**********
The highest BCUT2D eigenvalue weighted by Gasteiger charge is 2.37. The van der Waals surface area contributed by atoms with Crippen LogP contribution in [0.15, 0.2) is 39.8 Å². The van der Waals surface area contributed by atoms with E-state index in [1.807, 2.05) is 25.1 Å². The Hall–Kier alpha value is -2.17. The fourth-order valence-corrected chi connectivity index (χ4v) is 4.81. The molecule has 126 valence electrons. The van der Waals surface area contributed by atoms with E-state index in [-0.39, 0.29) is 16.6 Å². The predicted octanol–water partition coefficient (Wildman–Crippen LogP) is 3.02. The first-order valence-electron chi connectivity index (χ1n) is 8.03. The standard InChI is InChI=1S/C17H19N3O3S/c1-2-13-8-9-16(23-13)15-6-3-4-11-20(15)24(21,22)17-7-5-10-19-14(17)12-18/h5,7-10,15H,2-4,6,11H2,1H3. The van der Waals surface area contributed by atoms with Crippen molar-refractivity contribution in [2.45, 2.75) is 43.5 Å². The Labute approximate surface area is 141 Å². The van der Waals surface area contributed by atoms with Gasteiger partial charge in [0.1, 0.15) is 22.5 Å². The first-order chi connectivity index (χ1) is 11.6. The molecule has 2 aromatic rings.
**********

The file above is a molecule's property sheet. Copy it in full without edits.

The highest BCUT2D eigenvalue weighted by Gasteiger charge is 2.37. The van der Waals surface area contributed by atoms with Crippen LogP contribution in [0.15, 0.2) is 39.8 Å². The van der Waals surface area contributed by atoms with E-state index in [1.807, 2.05) is 25.1 Å². The Hall–Kier alpha value is -2.17. The fourth-order valence-corrected chi connectivity index (χ4v) is 4.81. The molecule has 126 valence electrons. The van der Waals surface area contributed by atoms with E-state index in [-0.39, 0.29) is 16.6 Å². The predicted octanol–water partition coefficient (Wildman–Crippen LogP) is 3.02. The first-order valence-electron chi connectivity index (χ1n) is 8.03. The standard InChI is InChI=1S/C17H19N3O3S/c1-2-13-8-9-16(23-13)15-6-3-4-11-20(15)24(21,22)17-7-5-10-19-14(17)12-18/h5,7-10,15H,2-4,6,11H2,1H3. The van der Waals surface area contributed by atoms with Crippen molar-refractivity contribution in [2.45, 2.75) is 43.5 Å². The Labute approximate surface area is 141 Å². The van der Waals surface area contributed by atoms with Gasteiger partial charge in [0.1, 0.15) is 22.5 Å². The first-order chi connectivity index (χ1) is 11.6. The molecule has 2 aromatic rings.